Apr 3, 2019

NYT: Two more women accuse Biden of uncomfortable touches

Former Vice President Joe Biden. Photo: Andrew Caballero-Reynolds/AFP/Getty Images

Another 2 women have come forward with accusations of inappropriate touching against Joe Biden according to the New York Times in a report Tuesday evening, intensifying the scrutiny against the former vice president as he edges closer to announcing a 2020 presidential run.

Details: Like the Lucy Flores and Amy Lappos, who leveled accusations of inappropriate physical contact, the Times reports that none of the women have accused Biden of sexual harassment or assault. Biden had denied the accusations in a statement Sunday, saying: "Not once — never — did I believe I acted inappropriately. If it is suggested I did so, I will listen respectfully. But it was never my intention."

What they're saying:

  • Caitlyn Caruso, who the Times described as a sexual assault survivor, told the outlet that Biden put his hand on her thigh and hugged her “just a little bit too long” during an event at the University of Nevada at Las Vegas. Caruso was 19 years old at the time, and she "squirmed in her seat to show her discomfort," per the Times.
  • D. J. Hill, 59, reportedly said Biden put his hand on her shoulder and then started to drop it down her back, when she and her husband asked him for a photo at a fundraising event in Minneapolis in 2012. She said Biden made her "very uncomfortable." Per the Times: "Her husband, seeing the movement, put his hand on Mr. Biden’s shoulder and interrupted with a joke."

The backdrop: Following the 2 first accusations, Democrats — including those who worked with Biden in the Obama administration — have been coming to his defense, describing him as a warm, grandfatherly figure who would never be intentionally malicious.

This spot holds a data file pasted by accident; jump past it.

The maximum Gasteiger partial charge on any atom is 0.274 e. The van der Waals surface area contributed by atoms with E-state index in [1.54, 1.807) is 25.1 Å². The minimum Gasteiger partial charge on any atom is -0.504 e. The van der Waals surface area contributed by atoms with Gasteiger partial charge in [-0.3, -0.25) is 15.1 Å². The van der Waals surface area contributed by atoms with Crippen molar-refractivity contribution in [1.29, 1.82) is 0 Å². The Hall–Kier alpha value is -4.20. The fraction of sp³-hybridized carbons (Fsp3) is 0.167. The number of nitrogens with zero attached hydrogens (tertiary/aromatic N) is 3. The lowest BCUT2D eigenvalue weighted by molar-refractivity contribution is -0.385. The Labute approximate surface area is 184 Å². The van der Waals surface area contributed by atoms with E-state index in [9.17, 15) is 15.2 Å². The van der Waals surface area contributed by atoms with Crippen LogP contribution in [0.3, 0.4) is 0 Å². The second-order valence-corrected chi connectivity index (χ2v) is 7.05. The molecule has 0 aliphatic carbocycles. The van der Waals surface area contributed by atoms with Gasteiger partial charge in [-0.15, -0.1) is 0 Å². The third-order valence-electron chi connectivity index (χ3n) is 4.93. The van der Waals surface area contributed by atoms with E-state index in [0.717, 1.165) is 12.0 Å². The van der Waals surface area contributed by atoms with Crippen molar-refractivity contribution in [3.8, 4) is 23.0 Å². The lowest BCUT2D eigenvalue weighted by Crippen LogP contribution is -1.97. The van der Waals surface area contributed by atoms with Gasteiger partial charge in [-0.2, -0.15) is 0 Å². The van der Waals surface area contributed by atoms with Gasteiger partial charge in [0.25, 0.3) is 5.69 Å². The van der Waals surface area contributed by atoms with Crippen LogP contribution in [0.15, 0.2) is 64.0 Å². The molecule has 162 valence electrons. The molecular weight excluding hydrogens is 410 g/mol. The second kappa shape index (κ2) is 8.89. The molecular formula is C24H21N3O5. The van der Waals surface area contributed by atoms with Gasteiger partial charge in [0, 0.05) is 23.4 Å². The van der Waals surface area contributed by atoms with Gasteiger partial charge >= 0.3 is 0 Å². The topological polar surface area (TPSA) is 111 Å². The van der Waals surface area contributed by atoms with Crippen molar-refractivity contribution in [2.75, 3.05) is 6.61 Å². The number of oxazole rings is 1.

• But Flores and Lappos had said Democrats cannot condone his behavior while condemning President Trump's treatment of women.

Go deeper: Biden spokesman condemns mischaracterizations of former VP's behavior

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There are warning signs that Nevada could be Iowa all over again

Former Sen. Harry Reid (D) lines up to cast an early vote for the upcoming Nevada Democratic presidential caucus. Photo: Ethan Miller/Getty Images

The alarms are increasingly sounding over Nevada's Democratic caucus, which is just five days away.

Why it matters: Similar issues to the ones that plagued Iowa's caucus seem to be rearing their ugly heads, the WashPost reports.

China tries to contain coronavirus, as Apple warns of earnings impact

Data: The Center for Systems Science and Engineering at Johns Hopkins, the CDC, and China's NHC; Note: China refers to mainland China and the Diamond Princess is the cruise ship offshore Yokohama, Japan. Map: Danielle Alberti/Axios

As China pushes to contain the spread of the novel coronavirus — placing around 780 million people under travel restrictions, per CNN — the economic repercussions continue to be felt globally as companies like Apple warn of the impact from the lack of manufacturing and consumer demand in China.

The big picture: COVID-19 has now killed at least 1,775 people and infected more than 70,000 others, mostly in mainland China. There are some signs that new cases are growing at a slower rate now, although the World Health Organization said Monday it's "too early to tell" if this will continue.

Go deeperArrowUpdated 5 hours ago - Health

Apple will miss quarterly earnings estimates due to coronavirus

Apple CEO Tim Cook

Apple issued a rare earnings warning on Monday, saying it would not meet quarterly revenue expectations due to the impact of the coronavirus, which will limit iPhone production and limit product demand in China.

Why it matters: Lots of companies rely on China for production, but unlike most U.S. tech companies, Apple also gets a significant chunk of its revenue from sales in China.